People who are socially isolated are more likely to die prematurely, regardless of underlying health problems, according to a study of the elderly British population.

The findings, published online Monday in the Proceedings of the National Academy of Sciences, showed that when mental and physical health conditions were factored out, the lack of social contact still led to early death among 6,500 men and women tracked over seven years.

"They're dying of the usual causes, but isolation has a strong influence," said an author of the study, Andrew Steptoe, an epidemiologist at University College London.

The study also appeared to diminish the role that subjective feelings of "loneliness," as opposed to the lack of social contact, may have on a person's life span. Both lead to higher mortality risks, the study noted, but the effect of feeling lonely diminishes once demographic and health factors are taken into account.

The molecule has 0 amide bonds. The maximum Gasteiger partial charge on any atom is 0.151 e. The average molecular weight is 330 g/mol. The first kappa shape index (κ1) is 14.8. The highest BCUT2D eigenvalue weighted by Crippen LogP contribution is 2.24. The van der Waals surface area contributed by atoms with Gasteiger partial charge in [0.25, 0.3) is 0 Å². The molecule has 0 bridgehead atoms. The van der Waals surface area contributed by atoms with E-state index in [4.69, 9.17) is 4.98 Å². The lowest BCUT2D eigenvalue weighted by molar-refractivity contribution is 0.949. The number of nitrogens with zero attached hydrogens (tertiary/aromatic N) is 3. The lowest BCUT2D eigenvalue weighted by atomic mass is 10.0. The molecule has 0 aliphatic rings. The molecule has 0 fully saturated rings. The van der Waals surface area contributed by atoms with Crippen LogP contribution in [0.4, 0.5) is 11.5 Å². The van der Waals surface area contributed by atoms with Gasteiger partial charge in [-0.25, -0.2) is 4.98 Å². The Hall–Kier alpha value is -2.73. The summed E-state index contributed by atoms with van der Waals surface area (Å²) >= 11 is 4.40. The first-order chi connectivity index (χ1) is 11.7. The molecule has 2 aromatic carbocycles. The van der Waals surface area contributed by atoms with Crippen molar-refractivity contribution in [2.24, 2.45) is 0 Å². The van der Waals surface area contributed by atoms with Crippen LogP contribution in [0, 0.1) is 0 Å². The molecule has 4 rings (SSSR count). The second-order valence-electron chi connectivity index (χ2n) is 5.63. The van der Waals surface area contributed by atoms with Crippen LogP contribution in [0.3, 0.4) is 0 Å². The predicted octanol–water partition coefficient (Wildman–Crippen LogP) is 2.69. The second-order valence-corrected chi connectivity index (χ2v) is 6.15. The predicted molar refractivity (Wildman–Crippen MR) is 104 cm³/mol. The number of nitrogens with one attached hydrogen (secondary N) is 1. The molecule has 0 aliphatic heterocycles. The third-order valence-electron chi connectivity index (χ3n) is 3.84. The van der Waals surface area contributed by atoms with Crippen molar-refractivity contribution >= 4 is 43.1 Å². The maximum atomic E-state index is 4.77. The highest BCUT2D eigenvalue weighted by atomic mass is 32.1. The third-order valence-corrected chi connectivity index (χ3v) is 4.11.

Regardless of the distinction, the study reinforces the need to increase social support for the elderly, even as it adds to debate over the intertwined effects of social contact and feelings of loneliness in old age. A similar look at retired Americans in 2012 reinforced multiple studies that link loneliness to numerous illnesses, including heart trouble and high blood pressure.

People living alone account for more than a quarter of U.S households, and the proportion of Americans who said they had no one to talk to about important matters grew from 10 percent in 1985 to 25 percent in 2004, according to authors of the British study.